A rare professor of mathematics literate in Latin, Hebrew, and Greek, Lo Bello informs and entertains from Aspergillum to Zouave. He selects from the expected sources (Scripture, Cardinal Newman, Dr. Johnson) and points readers to a few they should dust off for the first time, including Ferdinand Gregorovius’s Roman journals, Louis Duchesne’s histories of early Christianity, and Francis Augustus MacNutt’s name-dropping memoir.

As the former head of the Latin Mass Association, Lo Bello’s liturgical observations are brief, gentle, and entirely correct. For example, his entry for the word altar closes with the observation that the “abandonment of the old high altars that occurred after the Second Vatican Council was, from the artistic point of view, a calamity.” Every bishop, priest, and layman will struggle to suppress a smile at Lo Bello’s etymology of chancery: “The diminutive cancelli means little crabs, whence it developed the meaning, lattice work, grating.” Those ecclesiastical bureaucrats and paper pushers behind grates “were hence denominated cancellari or chancellors, that is, grating-people.”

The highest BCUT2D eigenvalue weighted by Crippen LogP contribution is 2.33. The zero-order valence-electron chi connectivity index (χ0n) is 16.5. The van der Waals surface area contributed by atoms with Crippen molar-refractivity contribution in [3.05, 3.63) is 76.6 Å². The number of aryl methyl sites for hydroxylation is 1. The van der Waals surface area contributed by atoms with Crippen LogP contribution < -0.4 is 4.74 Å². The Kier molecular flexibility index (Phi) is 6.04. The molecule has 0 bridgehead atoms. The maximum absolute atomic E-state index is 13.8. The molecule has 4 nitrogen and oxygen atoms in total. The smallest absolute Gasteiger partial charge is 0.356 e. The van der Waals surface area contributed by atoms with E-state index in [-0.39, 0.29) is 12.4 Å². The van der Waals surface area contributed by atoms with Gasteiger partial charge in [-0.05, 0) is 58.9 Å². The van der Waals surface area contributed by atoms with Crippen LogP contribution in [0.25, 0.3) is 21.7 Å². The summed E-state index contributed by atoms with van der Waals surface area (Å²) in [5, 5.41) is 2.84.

For many readers, the most interesting entries will be the archaic titles, duties, rituals, and decorations, especially the classes of papal chamberlains (camerieri) that made Henry James “groan at the victory of civilization over color” when they disappeared at the end of the Papal States and with the reforms of the papal household under Paul VI. Readers of Anthony Lo Bello’s Discursive Dictionary will find themselves made more civilized and their language more vibrant.

Stephen Schmalhofer

Duty, the Soul of Beauty:
Henry James on the Beautiful Life

by r. r. reno
wiseblood books, 40 pages, $8